As vaccinations rise and restrictions ease, more and more Americans are making travel plans for the summer and beyond. But many are proceeding with caution amid the lingering uncertainty about the future of COVID-19 and memories of frantic trip cancellations in 2020 ― hence the increasing interest in travel insurance.
“Travel insurance is being seen more as an essential coverage,”Amy Danise, chief insurance analyst at Forbes Advisor, told HuffPost. “The pandemic showed us how unpredictable travel can be. Frankly, travel has always been unpredictable ― after all, you don’t expect that you’re going to get injured or ill before or during a trip. But the pandemic put a spotlight on ways we can increase our financial security, and travel insurance certainly fits that bill.”https://4a33a1993e9e1ee40062783e19c2b066.safeframe.googlesyndication.com/safeframe/1-0-38/html/container.html
People were quick to buy travel insurance as the coronavirus situation escalated last February, and the interest has continued. But is travel insurance actually worth it now? Below, Danise and other experts share their guidance.AN ESSENTIAL DAILY GUIDE TO ACHIEVING THE GOOD LIFESubscribe to our lifestyle email.Successfully Subscribed!Realness delivered to your inbox
Consider the trip in question
Your personal financial situation and the amount you’re splurging on the trip in question are big factors when assessing the need for travel insurance.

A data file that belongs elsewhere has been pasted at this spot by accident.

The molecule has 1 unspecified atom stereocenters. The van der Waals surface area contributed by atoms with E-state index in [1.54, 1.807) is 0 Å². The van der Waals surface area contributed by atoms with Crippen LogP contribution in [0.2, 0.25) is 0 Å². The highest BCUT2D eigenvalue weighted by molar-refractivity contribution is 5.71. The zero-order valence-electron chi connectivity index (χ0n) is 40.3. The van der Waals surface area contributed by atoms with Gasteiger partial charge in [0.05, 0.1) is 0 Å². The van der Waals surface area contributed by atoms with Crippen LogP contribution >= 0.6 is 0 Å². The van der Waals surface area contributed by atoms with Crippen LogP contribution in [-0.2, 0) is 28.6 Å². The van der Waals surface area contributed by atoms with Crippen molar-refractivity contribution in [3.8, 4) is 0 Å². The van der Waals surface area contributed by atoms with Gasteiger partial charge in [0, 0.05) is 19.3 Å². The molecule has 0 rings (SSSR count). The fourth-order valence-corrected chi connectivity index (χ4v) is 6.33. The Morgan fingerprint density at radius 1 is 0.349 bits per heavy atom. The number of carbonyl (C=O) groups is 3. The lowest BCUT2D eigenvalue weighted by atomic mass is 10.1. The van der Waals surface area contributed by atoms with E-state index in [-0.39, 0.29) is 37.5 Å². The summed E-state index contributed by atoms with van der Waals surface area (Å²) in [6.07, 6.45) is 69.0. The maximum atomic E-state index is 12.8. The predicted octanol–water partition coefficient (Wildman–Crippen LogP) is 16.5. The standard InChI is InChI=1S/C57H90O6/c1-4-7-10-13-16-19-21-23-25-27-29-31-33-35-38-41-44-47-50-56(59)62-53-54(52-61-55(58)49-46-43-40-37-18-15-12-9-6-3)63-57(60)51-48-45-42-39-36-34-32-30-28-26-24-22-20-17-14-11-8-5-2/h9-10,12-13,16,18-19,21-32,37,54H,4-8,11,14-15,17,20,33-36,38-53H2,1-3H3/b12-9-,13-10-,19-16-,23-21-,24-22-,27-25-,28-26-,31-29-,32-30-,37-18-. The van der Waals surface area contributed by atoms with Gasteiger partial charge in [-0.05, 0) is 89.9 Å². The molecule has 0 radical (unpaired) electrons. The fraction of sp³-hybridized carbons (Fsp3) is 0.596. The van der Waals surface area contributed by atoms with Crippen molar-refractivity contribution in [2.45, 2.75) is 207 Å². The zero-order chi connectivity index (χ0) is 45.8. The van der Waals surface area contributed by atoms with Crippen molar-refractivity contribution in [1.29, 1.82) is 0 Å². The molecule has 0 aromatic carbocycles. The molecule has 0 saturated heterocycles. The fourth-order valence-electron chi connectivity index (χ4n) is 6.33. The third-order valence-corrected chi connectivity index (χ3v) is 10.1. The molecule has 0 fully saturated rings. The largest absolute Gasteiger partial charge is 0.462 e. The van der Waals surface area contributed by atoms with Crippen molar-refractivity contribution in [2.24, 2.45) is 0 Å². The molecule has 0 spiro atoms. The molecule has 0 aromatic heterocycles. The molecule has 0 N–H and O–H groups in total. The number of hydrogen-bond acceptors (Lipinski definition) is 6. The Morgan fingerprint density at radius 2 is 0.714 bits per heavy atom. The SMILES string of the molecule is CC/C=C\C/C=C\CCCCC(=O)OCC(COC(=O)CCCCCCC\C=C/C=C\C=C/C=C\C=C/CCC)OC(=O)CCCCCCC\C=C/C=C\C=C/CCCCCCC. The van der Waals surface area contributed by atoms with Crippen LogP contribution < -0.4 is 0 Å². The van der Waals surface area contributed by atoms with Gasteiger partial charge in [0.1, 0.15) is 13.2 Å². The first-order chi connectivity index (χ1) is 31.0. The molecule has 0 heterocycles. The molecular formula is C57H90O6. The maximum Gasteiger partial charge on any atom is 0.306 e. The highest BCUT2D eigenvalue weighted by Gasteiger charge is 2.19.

“If you have just dropped a large amount of money on non-refundable trip deposits, travel insurance is already a necessity for you ― unless you can easily afford to lose that money if something goes wrong,” Danise noted.
“On the flip side, if you’re staying in the U.S. and you have refundable airline tickets and a hotel with a good cancellation policy, you may not need travel insurance because you don’t have much to lose,” she added.
Make sure the plan covers what you want
If you do decide to purchase travel insurance, it’s important to read the details before committing to a particular plan.
“The biggest mistake that people regularly make with insurance is buying it with just a hope that it’ll be useful and protective, but only looking at the fine print when they actually need to use it,” said Scott Keyes, author of “Take More Vacations” and founder of Scott’s Cheap Flights. “It’s all well and good to buy things to give us comfort and peace of mind, but it’s important to recognize if you actually need to use this product, it might not be as protective or expansive as you assumed.”
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